I still consider the Skillet concert in April 2008 as my first show, because it was the first one that I understood, wanted to be at, and enjoyed. However, some years earlier (in September 2004) I went to see Seven Places (who broke up a few years later), Sanctus Real, and Jeremy Camp with some friends. I knew only three contemporary songs (Shine by Newsboys, Jesus Freak by DC Talk, and Dive by Stephen Curtis Chapman), so for me it was an experience that was confusing and somewhat frightening-- so much so that I barely remember it now. In fact, here’s what 13-year-old Elraen wrote in her journal the next day:

We found a seat near the back on the hard, metal bleachers. I put my earplugs in. Than it began.
Yikes! It was to loud with earplugs! And “7 places” is a trashy band. I hate most modern music-- they were no exception. Then “Sanctus real” came on. They were slightly, very slightly, better. It was when they were playing that I suddenly thought “What ever am I doing here?” People on the floor by the stage, yelling and screaming, were having fun. Not me. Jeremy Camp was quite a bit better. By now there was at least 1,000 people there, by my reckoning. What a... well, I can’t find the word. Rowdy... no. Loud... no. Crazy... no. Weird... no. Miserable... no. Somewhere in between all those, or rather a mix of all!

Moving right along.

I have much better memories of the Skillet show in 2008, which I actually wanted to go to. It was 3 days after my 17th birthday. I was at the very front in the pit, pressed against the stage right in front of Ben. I had no idea what headbanging was before that, but when Decyfer Down was playing, I started imitating what the people around me were doing. I remember John Cooper saying “OK, everyone who has never hurt your neck headbanging, raise your hand. Don’t be afraid. OK, we’re going to change that tonight.” And I was sitting there thinking “wait, headbanging hurts?” ...And then the next morning I woke up and thought I must have broken my neck. Fun times.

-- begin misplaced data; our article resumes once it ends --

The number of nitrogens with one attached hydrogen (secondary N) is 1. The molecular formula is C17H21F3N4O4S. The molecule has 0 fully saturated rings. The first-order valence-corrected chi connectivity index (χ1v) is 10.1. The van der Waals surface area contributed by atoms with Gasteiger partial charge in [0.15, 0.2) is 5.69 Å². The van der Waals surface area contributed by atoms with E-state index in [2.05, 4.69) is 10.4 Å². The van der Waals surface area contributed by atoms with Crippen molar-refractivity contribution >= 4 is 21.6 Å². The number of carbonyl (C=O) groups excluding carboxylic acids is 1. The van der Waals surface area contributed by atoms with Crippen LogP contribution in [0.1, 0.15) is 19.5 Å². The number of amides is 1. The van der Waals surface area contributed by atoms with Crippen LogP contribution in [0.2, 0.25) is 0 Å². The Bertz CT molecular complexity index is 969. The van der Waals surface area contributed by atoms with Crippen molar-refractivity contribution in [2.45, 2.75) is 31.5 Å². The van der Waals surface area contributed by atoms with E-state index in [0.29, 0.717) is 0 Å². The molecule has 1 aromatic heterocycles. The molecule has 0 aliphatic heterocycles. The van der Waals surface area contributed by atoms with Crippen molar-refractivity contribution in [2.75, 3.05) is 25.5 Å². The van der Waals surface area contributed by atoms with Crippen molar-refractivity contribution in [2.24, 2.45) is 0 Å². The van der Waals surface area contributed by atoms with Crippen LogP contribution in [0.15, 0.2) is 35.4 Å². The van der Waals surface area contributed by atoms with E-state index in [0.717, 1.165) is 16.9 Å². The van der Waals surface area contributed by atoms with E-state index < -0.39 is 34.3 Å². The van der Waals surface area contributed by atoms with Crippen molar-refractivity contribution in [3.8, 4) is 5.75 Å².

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Ben Kasica, April 24, 2008

Now that I’ve talked about the first of the 20, it’s only fair to talk about the last of the 20, which also happened to be Skillet (and Sanctus Real, coincidentally). I went to Sixflags with two of my siblings and my friend Anywhere who is visiting from Colorado. There I got to meet up with my awesome friend Mikayla, who I know from the Skillet fan world. We had pretty good seats, and it was fun to be there with friends. But more than that, Skillet put on one of the best shows I have ever seen. And not just because it was a show, but because there was a sense of being united. Everyone in that stadium was having fun and getting into it, the band included. There was laughter and tears and enough headbanging to ensure that my neck won’t fully recover for at least another week.